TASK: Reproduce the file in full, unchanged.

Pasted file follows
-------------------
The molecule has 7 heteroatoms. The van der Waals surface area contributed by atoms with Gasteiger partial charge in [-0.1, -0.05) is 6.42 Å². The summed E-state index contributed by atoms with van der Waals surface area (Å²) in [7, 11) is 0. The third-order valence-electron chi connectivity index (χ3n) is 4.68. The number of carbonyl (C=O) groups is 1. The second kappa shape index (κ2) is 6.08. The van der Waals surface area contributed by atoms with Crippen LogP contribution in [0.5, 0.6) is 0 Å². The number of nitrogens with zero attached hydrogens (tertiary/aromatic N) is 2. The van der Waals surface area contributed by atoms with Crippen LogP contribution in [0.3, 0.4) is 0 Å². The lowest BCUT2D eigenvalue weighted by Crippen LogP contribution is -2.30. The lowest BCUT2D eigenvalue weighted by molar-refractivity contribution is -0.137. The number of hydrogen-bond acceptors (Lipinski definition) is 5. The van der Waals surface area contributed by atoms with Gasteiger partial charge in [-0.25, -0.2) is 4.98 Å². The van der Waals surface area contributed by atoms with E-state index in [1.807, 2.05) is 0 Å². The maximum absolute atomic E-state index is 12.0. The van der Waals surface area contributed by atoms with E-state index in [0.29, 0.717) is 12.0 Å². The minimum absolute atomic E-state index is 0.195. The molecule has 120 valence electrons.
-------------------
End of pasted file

The molecule has 7 heteroatoms. The van der Waals surface area contributed by atoms with Gasteiger partial charge in [-0.1, -0.05) is 6.42 Å². The summed E-state index contributed by atoms with van der Waals surface area (Å²) in [7, 11) is 0. The third-order valence-electron chi connectivity index (χ3n) is 4.68. The number of carbonyl (C=O) groups is 1. The second kappa shape index (κ2) is 6.08. The van der Waals surface area contributed by atoms with Crippen LogP contribution in [0.5, 0.6) is 0 Å². The number of nitrogens with zero attached hydrogens (tertiary/aromatic N) is 2. The van der Waals surface area contributed by atoms with Crippen LogP contribution in [0.3, 0.4) is 0 Å². The lowest BCUT2D eigenvalue weighted by Crippen LogP contribution is -2.30. The lowest BCUT2D eigenvalue weighted by molar-refractivity contribution is -0.137. The number of hydrogen-bond acceptors (Lipinski definition) is 5. The van der Waals surface area contributed by atoms with Gasteiger partial charge in [-0.25, -0.2) is 4.98 Å². The van der Waals surface area contributed by atoms with E-state index in [1.807, 2.05) is 0 Å². The maximum absolute atomic E-state index is 12.0. The van der Waals surface area contributed by atoms with E-state index in [0.29, 0.717) is 12.0 Å². The minimum absolute atomic E-state index is 0.195. The molecule has 120 valence electrons.